Quick politics bits

Sure, we're still three years out from when the public at large will get invested in the 2008 presidential election, but for the chattering classes, the "Race for the White House" (or "America Decides," "Indecision 2008," or whatever else the networks will name this one) has already long since begun.

We've all heard far too much about Hillary Clinton's campaign, but on the Dark, er, Republican side, a couple of interesting developments today.

Firstly, Bob Woodward, erstwhile investigative reporter and lately White House mouthpiece, thinks that "old warhorse" Dick Cheney will run for president. Despite his public announcements that running is out of the question, remember that this is the man who, a head of the veep-nominating committee for the 2000 election, chose himself as the best candidate.

Woodward continued:


"He would be 67 if he ran and was elected. Reagan was 69. Republicans always like the old warhorse ... Nixon was 68. ... Both parties like to nominate vice presidents. ... Cheney would do it, and I think it's highly likely, so stay tuned."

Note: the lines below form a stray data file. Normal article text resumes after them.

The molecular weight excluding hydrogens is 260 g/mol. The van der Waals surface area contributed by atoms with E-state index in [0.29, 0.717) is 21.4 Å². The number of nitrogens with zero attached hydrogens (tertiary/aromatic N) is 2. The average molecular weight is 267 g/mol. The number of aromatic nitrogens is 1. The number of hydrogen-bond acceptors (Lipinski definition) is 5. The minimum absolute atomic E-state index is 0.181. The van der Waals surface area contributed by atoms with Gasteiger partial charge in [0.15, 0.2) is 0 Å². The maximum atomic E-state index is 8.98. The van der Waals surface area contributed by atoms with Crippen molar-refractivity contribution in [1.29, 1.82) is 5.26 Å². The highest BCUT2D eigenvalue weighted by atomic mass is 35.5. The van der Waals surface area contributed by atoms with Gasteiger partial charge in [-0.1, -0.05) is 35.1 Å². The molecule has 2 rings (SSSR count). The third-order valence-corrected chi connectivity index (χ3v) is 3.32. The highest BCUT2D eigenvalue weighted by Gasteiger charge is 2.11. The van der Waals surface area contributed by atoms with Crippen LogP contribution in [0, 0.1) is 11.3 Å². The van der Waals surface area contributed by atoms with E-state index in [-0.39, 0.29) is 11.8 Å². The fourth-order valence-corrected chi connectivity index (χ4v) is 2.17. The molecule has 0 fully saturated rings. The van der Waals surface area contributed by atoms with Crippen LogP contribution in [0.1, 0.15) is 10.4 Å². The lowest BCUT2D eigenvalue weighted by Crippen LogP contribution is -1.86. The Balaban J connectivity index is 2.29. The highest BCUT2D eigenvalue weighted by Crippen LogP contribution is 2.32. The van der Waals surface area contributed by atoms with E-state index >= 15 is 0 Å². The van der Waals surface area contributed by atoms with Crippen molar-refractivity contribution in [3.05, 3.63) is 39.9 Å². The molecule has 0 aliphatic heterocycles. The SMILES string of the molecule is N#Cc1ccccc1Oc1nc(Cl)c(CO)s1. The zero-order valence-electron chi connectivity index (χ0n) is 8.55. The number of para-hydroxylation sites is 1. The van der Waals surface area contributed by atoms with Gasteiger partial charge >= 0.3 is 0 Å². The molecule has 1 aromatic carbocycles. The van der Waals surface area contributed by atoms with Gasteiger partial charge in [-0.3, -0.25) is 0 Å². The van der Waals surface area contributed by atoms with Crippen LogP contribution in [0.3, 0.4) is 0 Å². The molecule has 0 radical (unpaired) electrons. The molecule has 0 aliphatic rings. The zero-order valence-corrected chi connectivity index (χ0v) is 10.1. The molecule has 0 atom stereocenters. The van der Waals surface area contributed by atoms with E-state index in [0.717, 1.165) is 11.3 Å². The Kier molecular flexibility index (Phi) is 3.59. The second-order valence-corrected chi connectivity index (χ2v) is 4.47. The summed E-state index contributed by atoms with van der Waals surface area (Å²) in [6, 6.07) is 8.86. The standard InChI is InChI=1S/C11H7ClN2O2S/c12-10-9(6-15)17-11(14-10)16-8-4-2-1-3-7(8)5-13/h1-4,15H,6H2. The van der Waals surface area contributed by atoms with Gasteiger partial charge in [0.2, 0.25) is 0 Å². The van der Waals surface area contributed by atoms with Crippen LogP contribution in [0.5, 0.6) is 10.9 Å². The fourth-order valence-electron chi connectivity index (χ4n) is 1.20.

Stay tuned indeed. If Cheney, the sneering public face of the malignance of the Bush administration, hits the campaign trail again, he'll likely face off against Sen. John McCain in the primary. Two new polls by the American Research Group find that McCain is far ahead of all comers (save "Undecided") in New Hampshire, and is trouncing other candidates in Massachusetts, most notably current governor Mitt Romney. Cheney's not listed in this poll, but it's not hard to imagine how the warhorse would far against the war hero in this race.

Across the aisle and across the country, the San Francisco Chronicle is reporting that California Senator Barbara Boxer announced she will oppose John Roberts' nomination and force a slowdown of Senate business unless he answers her questions.

The Chronicle quotes Boxer as saying, "I need to know exactly where he will stand, and I need to know if he will fight to protect and defend the rights and freedoms of the American people."

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